Joan Miró, ‘Ocells de Montroig I-V’, 1979, Christie's
Joan Miró, ‘Ocells de Montroig I-V’, 1979, Christie's
Joan Miró, ‘Ocells de Montroig I-V’, 1979, Christie's
Joan Miró, ‘Ocells de Montroig I-V’, 1979, Christie's
Joan Miró, ‘Ocells de Montroig I-V’, 1979, Christie's
Joan Miró, ‘Ocells de Montroig I-V’, 1979, Christie's
Joan Miró, ‘Ocells de Montroig I-V’, 1979, Christie's
Joan Miró, ‘Ocells de Montroig I-V’, 1979, Christie's

Each signed, dated 3/V.79. and inscribed Bat. in pencil, bon à tirer impressions printed by Joan Barbará, Barcelona, 1979, before the posthumous edition of 45 published by Maeght, the full sheets, generally in very good condition
Plate 393 x 297 mm., Sheets 660 x 500 mm. (and similar)
(5)

From the Catalogue:
The plates for Ocells de Montroig or Birds of Montroig were made by Miro in 1979 at the print studio of Joan Barbará, Barcelona. Produced late in the artist’s life, the series reveals his imagination undimmed by the physical constraints of age. The title is a double entendre - the Catalan word 'ocells’ (birds) is also used colloquially to denote male genitalia – and the swirling and seemingly abstract forms are imbued with a playfully suggestive eroticism. The edition was not realised before the artist’s death, and these rare proofs, signed and inscribed bon á tirer by the artist, are the only known, signed life-time impressions.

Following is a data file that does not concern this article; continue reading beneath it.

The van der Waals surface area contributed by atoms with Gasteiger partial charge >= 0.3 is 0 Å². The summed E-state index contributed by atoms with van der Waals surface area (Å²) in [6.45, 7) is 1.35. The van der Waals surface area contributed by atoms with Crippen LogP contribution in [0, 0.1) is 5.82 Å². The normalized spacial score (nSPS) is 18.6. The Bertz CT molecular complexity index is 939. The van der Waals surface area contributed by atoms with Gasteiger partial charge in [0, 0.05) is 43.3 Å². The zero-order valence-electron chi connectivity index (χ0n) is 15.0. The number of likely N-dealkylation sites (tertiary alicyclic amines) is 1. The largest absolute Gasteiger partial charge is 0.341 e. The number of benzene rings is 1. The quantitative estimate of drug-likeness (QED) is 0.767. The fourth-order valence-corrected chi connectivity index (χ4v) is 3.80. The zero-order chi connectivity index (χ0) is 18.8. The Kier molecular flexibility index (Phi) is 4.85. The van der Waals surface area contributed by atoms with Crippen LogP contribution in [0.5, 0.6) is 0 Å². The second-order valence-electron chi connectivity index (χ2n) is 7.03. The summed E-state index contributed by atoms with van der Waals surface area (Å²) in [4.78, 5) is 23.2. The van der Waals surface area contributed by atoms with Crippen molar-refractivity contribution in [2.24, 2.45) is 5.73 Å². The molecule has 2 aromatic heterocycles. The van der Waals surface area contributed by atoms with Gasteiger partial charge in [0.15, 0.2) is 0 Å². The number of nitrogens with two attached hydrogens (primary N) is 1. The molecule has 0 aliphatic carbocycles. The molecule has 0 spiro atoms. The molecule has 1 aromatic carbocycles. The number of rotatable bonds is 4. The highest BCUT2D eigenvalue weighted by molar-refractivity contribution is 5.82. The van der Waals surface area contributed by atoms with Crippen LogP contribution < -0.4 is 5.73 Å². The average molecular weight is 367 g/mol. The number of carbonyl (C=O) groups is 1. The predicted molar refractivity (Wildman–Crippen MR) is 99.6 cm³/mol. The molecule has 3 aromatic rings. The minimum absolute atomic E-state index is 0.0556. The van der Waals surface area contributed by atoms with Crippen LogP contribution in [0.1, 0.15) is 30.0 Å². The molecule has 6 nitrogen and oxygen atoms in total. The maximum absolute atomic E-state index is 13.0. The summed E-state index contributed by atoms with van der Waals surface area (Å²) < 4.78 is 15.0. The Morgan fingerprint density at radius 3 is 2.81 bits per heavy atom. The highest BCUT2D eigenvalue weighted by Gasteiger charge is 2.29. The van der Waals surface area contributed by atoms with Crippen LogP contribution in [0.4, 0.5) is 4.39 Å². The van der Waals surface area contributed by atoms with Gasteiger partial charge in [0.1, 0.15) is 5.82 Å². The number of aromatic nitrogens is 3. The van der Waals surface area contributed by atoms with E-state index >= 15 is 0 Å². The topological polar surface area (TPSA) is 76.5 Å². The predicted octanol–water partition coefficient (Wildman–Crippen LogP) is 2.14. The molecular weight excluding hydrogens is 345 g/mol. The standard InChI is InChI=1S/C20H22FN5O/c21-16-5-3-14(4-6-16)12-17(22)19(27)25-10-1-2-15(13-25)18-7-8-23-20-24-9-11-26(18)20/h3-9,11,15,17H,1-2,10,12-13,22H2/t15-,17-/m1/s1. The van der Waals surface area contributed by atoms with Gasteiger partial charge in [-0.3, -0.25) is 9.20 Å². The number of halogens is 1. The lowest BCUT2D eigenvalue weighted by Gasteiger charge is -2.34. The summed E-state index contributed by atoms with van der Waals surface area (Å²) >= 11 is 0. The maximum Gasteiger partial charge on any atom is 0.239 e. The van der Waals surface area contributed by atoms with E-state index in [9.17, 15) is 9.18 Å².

—Courtesy of Christie's

Christie's Special Notice
Artist's Resale Right ("Droit de Suite"). Artist's Resale Right Regulations 2006 apply to this lot, the buyer agrees to pay us an amount equal to the resale royalty provided for in those Regulations, and we undertake to the buyer to pay such amount to the artist's collection agent.

See Dupin 1216-1220

Joan Barbará (1927-2013), Barcelona; then by descent to the present owner.

About Joan Miró

Joan Miró rejected the constraints of traditional painting, creating works “conceived with fire in the soul but executed with clinical coolness,” as he once said. Widely considered one of the leading Surrealists, though never officially part of the group, Miró pioneered a wandering linear style of Automatism—a method of “random” drawing that attempted to express the inner workings of the human psyche. Miró used color and form in a symbolic rather than literal manner, his intricate compositions combining abstract elements with recurring motifs like birds, eyes, and the moon. “I try to apply colors like words that shape poems, like notes that shape music,” he said. While he prized artistic freedom, Miró revered art history, basing a series of works on the Dutch Baroque interiors of Hendrick Sorgh and Jan Steen. In turn, Miró has inspired many artists—significantly Arshile Gorky, whose bold linear abstractions proved a foundational influence on Abstract Expressionism.

Spanish, 1893-1983, Barcelona, Spain, based in Paris and Catalonia, Spain